As a freelancer, there's going to be something new to learn every day. So that feeling of being a beginner and never actually being a so-called expert will always come. But you have to accept that that's all part of the journey.

3. Know That Every Successful Person Had to "Fake It 'Til They Made It"

Every successful person had to start somewhere. They had to be the "new guy" at the beginning. And it's okay that you don't know much about what you're doing at first.

For you to get anywhere, you have to fake it till you make it. You have to learn from experience and actually put yourself out there and offer your product or services to people—no matter the outcome. And the more you put yourself out there, the faster you'll learn.

Think about any of your favorite billionaires out there—J.K Rowling, Elon Musk, or Ralph Lauren. They all have one thing in common—they all started as a beginner at some point. It starts with the first page of a book, the first line of a computer code, or the first thread sewn into a piece of fabric. Think about all the rejections they faced, the criticism they handled, and the mistakes they made. They all must have felt some degree of imposter syndrome, and why wouldn't they? No one knew who they were at first. So in that aspect, there is no difference between these great people and you.

So when you're just starting out as a copywriter and you finally land a client, it is absolutely normal to feel some sort of imposter syndrome creeping in. It comes from a lack of confidence and experience. So once you do finish that job for the client, know that you'll probably get a lot of rejections and criticisms. Most of it will be constructive, but because of that imposter syndrome, you feel that it's the end of the world. You feel that you have let your client down. You may feel guilty for asking them to pay you. Or worse yet, you feel that you have "scammed" them.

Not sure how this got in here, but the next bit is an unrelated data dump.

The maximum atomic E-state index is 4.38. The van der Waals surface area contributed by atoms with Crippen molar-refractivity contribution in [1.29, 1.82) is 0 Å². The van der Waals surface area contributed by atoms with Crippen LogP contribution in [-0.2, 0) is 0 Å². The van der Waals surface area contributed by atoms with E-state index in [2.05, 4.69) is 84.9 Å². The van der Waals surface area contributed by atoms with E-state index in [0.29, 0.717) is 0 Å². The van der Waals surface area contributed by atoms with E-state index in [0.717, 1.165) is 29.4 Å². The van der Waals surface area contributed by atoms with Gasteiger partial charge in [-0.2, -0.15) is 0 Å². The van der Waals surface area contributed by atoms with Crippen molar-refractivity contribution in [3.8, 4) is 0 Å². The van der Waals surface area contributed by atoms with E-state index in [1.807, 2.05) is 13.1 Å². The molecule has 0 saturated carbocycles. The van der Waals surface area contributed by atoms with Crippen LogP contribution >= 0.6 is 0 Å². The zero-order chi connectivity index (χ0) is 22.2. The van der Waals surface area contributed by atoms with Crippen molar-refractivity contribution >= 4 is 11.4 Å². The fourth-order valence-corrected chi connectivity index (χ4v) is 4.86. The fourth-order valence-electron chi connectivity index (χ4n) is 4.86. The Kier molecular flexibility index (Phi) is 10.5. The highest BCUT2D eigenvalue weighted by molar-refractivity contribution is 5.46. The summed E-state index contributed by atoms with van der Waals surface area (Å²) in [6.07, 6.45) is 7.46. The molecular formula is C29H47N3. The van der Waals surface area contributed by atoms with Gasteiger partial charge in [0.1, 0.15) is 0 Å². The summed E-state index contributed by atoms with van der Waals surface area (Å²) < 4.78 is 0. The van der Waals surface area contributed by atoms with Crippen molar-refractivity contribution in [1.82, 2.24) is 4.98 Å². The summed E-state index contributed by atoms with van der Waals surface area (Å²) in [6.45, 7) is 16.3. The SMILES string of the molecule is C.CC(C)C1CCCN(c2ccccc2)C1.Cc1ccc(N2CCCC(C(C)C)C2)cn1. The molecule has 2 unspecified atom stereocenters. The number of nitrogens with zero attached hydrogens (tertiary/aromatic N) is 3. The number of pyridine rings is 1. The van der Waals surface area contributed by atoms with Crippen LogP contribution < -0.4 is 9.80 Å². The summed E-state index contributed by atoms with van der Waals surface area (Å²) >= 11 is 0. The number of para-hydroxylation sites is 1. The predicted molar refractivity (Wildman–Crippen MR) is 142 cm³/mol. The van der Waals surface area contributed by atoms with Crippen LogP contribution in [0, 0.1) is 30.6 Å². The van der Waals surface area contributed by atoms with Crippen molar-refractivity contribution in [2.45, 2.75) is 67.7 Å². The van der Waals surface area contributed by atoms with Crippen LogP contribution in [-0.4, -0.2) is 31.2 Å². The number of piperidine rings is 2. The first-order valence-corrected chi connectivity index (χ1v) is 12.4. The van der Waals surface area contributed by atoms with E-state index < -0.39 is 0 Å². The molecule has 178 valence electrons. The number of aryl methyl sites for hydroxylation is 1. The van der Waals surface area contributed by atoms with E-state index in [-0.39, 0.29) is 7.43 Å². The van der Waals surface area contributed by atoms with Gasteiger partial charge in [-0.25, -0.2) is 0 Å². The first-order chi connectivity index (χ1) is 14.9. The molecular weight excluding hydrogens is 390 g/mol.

This kind of thinking is absolutely irrational. Yes, hearing feedback can be painful sometimes, but you have to take it as something constructive and learn from them. You will get other chances to show what you're made of. And the next time you get a client, you'll be coming in with much more knowledge and skill than before.

It's not the end of the world.

4. Know That You’re Not for Everyone, and Not Everyone Is for You

As you go through your freelance copywriting journey, you will encounter all kinds of clients with all kinds of demands. And as a beginner, you may feel that you have to write for everyone—no matter what they demand from you.

An example of this is writing for a niche that is outside of your own—like writing for beauty products when your niche is tech.

The problem with being a freelancer is that it's only you. You are both employee and employer. There is no one telling you what to do and what not to do. So you have to learn it all on your own.

But here are some tips on what NOT to do when coping with imposter syndrome:

  1. Chasing every client you can get your hands on.
  2. Thinking that anything less than 100% is inadequate.
  3. Looking for the perfect client. (There is no such thing!)
  4. Taking on too much work.

You don't have to write for everyone. Stick to your niche and narrow down your writing scope to things that you will feel comfortable with. Or at least something you don't mind doing some extra research for.

Know your capacity.

four-ways-to-overcome-imposter-syndrome-as-a-freelance-copywriter

Remember—You Are Enough

Whether it's starting out as a freelance copywriter, business owner, sports athlete, or even starting a job at a new company—imposter syndrome can affect anyone who is starting something new.

Yes, it will be scary sometimes. But if you're going to do something scary, that means you must already be someone who's brave enough to do it in the first place.

So you may feel inadequate at first, but you are brave. Remember that.

This content is accurate and true to the best of the author’s knowledge and is not meant to substitute for formal and individualized advice from a qualified professional.